Primary products are goods that are available from cultivating raw materials without a manufacturing process. Significant primary product industries include agriculture, fishing, mining, and forestry.
Examples of Primary products
Often developing countries have a comparative advantage in producing primary products. This is because many developing countries (e.g. in Africa are rich in resources, but poor in capital and education). Therefore, they can mine and export primary products to gain revenue.
How primary products can present constraints to growth
Low-income elasticity of demand. As income increases, demand for many food stuffs doesn’t really increase. As incomes increases, demand for tea, coffee and sugar don’t increase that much. Therefore, countries who rely on primary products may have lower income growth than countries producing manufactured goods, with a higher income elasticity of demand.
Finite Resources. Primary products like metals, oil and gas are finite resources. Therefore, there is always a danger that when these resources are exhausted, the economy will lose its main export revenue.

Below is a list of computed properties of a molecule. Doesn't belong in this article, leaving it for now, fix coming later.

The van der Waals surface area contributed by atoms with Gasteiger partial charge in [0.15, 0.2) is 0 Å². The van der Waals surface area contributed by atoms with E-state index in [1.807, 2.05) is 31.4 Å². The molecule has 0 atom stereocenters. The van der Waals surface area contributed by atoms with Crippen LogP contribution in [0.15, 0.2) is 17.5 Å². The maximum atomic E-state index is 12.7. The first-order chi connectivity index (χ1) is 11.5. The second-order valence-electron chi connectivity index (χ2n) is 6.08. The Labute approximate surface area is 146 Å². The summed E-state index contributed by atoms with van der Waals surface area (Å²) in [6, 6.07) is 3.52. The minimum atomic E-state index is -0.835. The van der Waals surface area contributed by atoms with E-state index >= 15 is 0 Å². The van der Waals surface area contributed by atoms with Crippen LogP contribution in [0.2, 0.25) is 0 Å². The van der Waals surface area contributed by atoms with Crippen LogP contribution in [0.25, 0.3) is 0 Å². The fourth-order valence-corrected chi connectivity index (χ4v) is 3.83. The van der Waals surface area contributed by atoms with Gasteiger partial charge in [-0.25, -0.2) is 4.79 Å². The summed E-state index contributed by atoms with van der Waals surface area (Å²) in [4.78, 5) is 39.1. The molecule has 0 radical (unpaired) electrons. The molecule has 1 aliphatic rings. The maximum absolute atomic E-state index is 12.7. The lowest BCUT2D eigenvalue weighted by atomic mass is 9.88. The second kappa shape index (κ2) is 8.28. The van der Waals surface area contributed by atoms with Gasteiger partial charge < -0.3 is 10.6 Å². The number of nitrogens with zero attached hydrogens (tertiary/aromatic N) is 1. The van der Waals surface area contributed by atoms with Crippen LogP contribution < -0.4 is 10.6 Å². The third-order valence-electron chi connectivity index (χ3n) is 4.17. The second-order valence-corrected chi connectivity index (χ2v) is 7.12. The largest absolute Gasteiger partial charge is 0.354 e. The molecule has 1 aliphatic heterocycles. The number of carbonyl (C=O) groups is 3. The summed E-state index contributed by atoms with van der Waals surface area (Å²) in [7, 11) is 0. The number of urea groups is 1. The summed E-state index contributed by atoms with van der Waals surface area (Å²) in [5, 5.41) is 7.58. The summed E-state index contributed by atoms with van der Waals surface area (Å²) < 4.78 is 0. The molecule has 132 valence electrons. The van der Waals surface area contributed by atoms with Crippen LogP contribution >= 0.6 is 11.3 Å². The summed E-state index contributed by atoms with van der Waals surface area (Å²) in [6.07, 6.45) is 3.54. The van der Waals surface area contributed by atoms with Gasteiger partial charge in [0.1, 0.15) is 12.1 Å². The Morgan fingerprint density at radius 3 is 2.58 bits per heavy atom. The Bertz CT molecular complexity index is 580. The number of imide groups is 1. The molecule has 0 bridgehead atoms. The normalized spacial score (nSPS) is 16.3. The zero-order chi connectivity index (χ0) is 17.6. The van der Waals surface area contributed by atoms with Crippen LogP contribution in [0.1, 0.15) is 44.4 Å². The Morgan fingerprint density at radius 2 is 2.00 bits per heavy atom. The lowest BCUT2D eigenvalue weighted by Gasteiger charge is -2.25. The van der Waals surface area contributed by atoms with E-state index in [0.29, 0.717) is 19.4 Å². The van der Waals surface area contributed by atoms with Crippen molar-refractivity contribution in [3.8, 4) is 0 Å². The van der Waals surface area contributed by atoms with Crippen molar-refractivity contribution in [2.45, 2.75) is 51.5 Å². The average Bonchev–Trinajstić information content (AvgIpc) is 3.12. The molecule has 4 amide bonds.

Price Volatility. The price of primary products tends to be much more volatile. e.g. they can be influenced by weather and speculation. These prices changes can be damaging to countries. If prices fall and demand is price inelastic, then producers can go out of business and the country loses its main form of export revenue.
Lack of investment in education. Production of primary products is generally unskilled labour (mining, agriculture). Therefore an economy that specialises in primary products may fail to have enough incentives to invest in labour productivity which helps the long-term performance of the economy.
- Primary products – advantages and disadvantages
- Sectors of the economy – primary, manufacturing and service sector